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Ruriko Asaoka … Riku
Hisashi Igawa … Okuda
Renji Ishibashi … Heihachiro
Koji Ishizaka … Yoshiyasu Yanagisawa
Tatsuo Matsumura … Yahei
Rie Miyazawa … Karu
Hisaya Morishige … Hyobu Chisaka
Kiichi Nakai … Matashiro Irobe
KÃ´ Nishimura … Kozukenosuke Kira
Misa Shimizu … Hori
Ken Takakura … Kuranosuke Oishi
Ryudo Uzaki … Yasubei
In Japanese culture, few stories have ever had the impact or importance of “The Loyal 47 Retainers.” The equivalent of “Washington Crossing the Delaware” or “The Alamo,” the tale is one that is part of the national identity. It is the story of the Asano clan, a group of samurai retainers that are disbanded after their lord is sentenced to death for drawing his sword and striking a senior government official, Lord Kira, within the castle walls of the ancient Japanese capital of Edo. Though it is not accurately known exactly why Kira was attacked by Asano, most believe it was a matter of honor, as the older man Kira berated the younger lord, Asano, whether because he was corrupt or just simply rude, until the young man could stand it no longer. Over a year after the incident, those samurai still loyal to Asano attacked Kira’s heavily fortified mansion in order to avenge their lord. Considered the prototypical tale of Bushido, the Ronin gave their life for their dead lord out of a true sense of duty and loyalty.
Over and over this tale has been told on film and TV, most notably in 1941 with Kenji Mizoguchi’s The 47 Ronin and also in 1962 with Chushingura directed by Hiroshi Inagaki. But in 1994 in honor of the 100th Anniversary of film in Japan, famed director Kon Ichikawa decided to create his own take on the material. Trying to present the story in the most accurate way possible, Ichikawa tries to break down the myth behind the story, presenting the characters more flawed then they’d ever been portrayed before. The result is a fascinating film, which still honors the original tale, but one that offers new complexities to its heroes that earns the film its right to sit next to the other versions of this story.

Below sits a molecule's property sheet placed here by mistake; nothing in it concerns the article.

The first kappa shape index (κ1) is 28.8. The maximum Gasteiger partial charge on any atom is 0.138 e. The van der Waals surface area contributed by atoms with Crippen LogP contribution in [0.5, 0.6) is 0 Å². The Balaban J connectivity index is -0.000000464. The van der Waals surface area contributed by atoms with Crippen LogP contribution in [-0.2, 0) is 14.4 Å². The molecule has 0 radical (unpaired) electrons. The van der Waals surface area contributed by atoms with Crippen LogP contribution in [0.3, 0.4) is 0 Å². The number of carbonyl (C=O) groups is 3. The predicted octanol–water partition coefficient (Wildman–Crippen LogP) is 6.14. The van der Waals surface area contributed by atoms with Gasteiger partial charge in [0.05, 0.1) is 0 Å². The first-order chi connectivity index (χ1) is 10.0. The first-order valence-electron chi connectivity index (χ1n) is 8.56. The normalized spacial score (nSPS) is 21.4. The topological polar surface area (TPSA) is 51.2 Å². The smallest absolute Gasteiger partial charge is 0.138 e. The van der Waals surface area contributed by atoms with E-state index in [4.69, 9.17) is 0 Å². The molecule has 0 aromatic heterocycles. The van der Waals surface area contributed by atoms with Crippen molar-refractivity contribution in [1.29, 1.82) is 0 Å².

A big sticking point for whether or not you like this film is going to be how easily you are able to catch on to what is going on. Even though this is the shortest version of the tale I’ve seen, it’s also the densest retelling, throwing characters and situations at the screen very quickly. It also very much helps to have a knowledge of the tale before going in. This is a Japanese movie made for Japanese people, and Ichikawa assumes beforehand that his audience would not need an elaborate retelling of the initial setup.
While this will probably put many Westerners at a distance, by not throwing in the initial controversy in at the start the director is able to play with timelines. This makes for riveting sequences of longer flashbacks, as well as juxtaposition with earlier events and conflicts that take place later in the film. The conflict of the film’s finale is ratcheted up considerably by this use of time, creating a dramatic tension that neither of the previous versions has had.
47 Ronin is also filled with absolutely stunning performances. Ken Takakura shines as the stalwart Kuranosuke Oishi, the chamberlain of the Asano Clan that keeps each of his warriors from falling into poverty and vice while he plots their assault. This is an amazingly stoic performance from Takakura, who ends up being a man that must balance his need for justice and honor, but is greatly tempted by a life of happiness that could very well be his. A new affair with a young woman shows him what type of alternative to certain death awaits him, but it would mean giving up his honor. Many of the characters are shown in this light, as they are tempted to betray their oath to their clan in order to live on in possible happiness. This ends up making the film more accessible, as these aren’t superheroes, but just men who decided to stand up for what they believed.
Ichikawa also focuses heavily on a subplot between Oishi and Matashiro Irobe (Kiichi Nakai), a man working on Kira’s behalf so that he may secure more power from the fallen Asano clan. Irobe and Oishi are constantly at odds in the film, as the Asanos do what they can to ruin the reputation of Kira within the populace and Irobe must constantly react in order to protect his benefactor. This is a fascinating mind game which helps propel the story forward, as we meanwhile see the Asanos prepare for the attack.
Kon Ichikawa’s 47 Ronin is a fantastic version of this heroic tale, with terrific performances and visually engaging direction. The film’s pace is slow but rewarding in the long run, especially as it builds to its excellent finale. There may be better and more famous adaptations of this famous legend, but this thoughtful rendition is a well constructed and excellent film in its own right.
The print on this disc from AnimEigo is quite excellent, and features very little debris throughout. The picture is never too dark, and all colors are vibrant. The film is presented in Anamorphic Widescreen with an aspect ratio of 2.35:1
The Audio track is presented in Dolby Digital 5.1 and is also excellent. There are no problems with any aspect of the dialogue, and neither action nor soundtrack ever seems to drown out voices.
Theatrical Trailers – You get trailers for this film and Ichikawa’s Dora Heita.
|The DVD Lounge’s Ratings for Kon Ichikawa’s 47 Ronin
||RATING(OUT OF 10)
||7.5(NOT AN AVERAGE)|